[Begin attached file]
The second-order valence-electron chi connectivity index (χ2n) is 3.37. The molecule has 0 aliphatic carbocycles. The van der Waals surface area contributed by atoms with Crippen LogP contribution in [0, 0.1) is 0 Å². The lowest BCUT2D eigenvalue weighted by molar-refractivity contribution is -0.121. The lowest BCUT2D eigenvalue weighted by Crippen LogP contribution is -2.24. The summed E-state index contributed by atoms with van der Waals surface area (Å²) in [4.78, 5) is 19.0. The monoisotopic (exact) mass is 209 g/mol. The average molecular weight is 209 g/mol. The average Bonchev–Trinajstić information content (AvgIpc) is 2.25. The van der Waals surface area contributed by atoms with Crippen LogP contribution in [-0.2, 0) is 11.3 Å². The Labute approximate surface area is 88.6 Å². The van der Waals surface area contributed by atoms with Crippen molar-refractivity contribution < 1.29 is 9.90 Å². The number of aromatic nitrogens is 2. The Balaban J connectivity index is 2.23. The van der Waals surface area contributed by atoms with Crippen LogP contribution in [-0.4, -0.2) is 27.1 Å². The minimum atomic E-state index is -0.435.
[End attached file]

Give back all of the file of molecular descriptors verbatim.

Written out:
The second-order valence-electron chi connectivity index (χ2n) is 3.37. The molecule has 0 aliphatic carbocycles. The van der Waals surface area contributed by atoms with Crippen LogP contribution in [0, 0.1) is 0 Å². The lowest BCUT2D eigenvalue weighted by molar-refractivity contribution is -0.121. The lowest BCUT2D eigenvalue weighted by Crippen LogP contribution is -2.24. The summed E-state index contributed by atoms with van der Waals surface area (Å²) in [4.78, 5) is 19.0. The monoisotopic (exact) mass is 209 g/mol. The average molecular weight is 209 g/mol. The average Bonchev–Trinajstić information content (AvgIpc) is 2.25. The van der Waals surface area contributed by atoms with Crippen LogP contribution in [-0.2, 0) is 11.3 Å². The Labute approximate surface area is 88.6 Å². The van der Waals surface area contributed by atoms with Crippen molar-refractivity contribution < 1.29 is 9.90 Å². The number of aromatic nitrogens is 2. The Balaban J connectivity index is 2.23. The van der Waals surface area contributed by atoms with Crippen LogP contribution in [-0.4, -0.2) is 27.1 Å². The minimum atomic E-state index is -0.435.